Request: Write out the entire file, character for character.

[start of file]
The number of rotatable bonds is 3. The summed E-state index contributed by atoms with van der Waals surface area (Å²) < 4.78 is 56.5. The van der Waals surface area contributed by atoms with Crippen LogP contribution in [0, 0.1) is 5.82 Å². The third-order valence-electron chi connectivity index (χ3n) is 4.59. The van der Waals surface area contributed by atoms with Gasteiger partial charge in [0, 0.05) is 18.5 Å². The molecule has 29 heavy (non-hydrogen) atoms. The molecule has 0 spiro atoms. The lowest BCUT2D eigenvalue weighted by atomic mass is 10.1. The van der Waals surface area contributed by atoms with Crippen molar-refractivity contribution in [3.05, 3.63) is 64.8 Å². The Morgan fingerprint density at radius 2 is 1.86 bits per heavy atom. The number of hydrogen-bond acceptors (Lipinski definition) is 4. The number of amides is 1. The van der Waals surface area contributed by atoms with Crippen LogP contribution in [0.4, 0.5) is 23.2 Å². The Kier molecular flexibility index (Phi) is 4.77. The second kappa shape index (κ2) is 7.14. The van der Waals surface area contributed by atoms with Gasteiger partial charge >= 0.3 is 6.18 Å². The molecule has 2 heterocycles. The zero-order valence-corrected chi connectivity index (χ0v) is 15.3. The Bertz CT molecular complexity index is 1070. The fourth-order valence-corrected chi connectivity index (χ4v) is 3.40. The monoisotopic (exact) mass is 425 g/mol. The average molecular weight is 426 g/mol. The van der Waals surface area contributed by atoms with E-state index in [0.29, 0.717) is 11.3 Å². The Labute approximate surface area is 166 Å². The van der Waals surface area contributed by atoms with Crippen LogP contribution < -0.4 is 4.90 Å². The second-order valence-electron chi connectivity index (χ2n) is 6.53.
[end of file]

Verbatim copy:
The number of rotatable bonds is 3. The summed E-state index contributed by atoms with van der Waals surface area (Å²) < 4.78 is 56.5. The van der Waals surface area contributed by atoms with Crippen LogP contribution in [0, 0.1) is 5.82 Å². The third-order valence-electron chi connectivity index (χ3n) is 4.59. The van der Waals surface area contributed by atoms with Gasteiger partial charge in [0, 0.05) is 18.5 Å². The molecule has 29 heavy (non-hydrogen) atoms. The molecule has 0 spiro atoms. The lowest BCUT2D eigenvalue weighted by atomic mass is 10.1. The van der Waals surface area contributed by atoms with Crippen molar-refractivity contribution in [3.05, 3.63) is 64.8 Å². The Morgan fingerprint density at radius 2 is 1.86 bits per heavy atom. The number of hydrogen-bond acceptors (Lipinski definition) is 4. The number of amides is 1. The van der Waals surface area contributed by atoms with Crippen LogP contribution in [0.4, 0.5) is 23.2 Å². The Kier molecular flexibility index (Phi) is 4.77. The second kappa shape index (κ2) is 7.14. The van der Waals surface area contributed by atoms with Gasteiger partial charge >= 0.3 is 6.18 Å². The molecule has 2 heterocycles. The zero-order valence-corrected chi connectivity index (χ0v) is 15.3. The Bertz CT molecular complexity index is 1070. The fourth-order valence-corrected chi connectivity index (χ4v) is 3.40. The monoisotopic (exact) mass is 425 g/mol. The average molecular weight is 426 g/mol. The van der Waals surface area contributed by atoms with E-state index in [0.29, 0.717) is 11.3 Å². The Labute approximate surface area is 166 Å². The van der Waals surface area contributed by atoms with Crippen LogP contribution < -0.4 is 4.90 Å². The second-order valence-electron chi connectivity index (χ2n) is 6.53.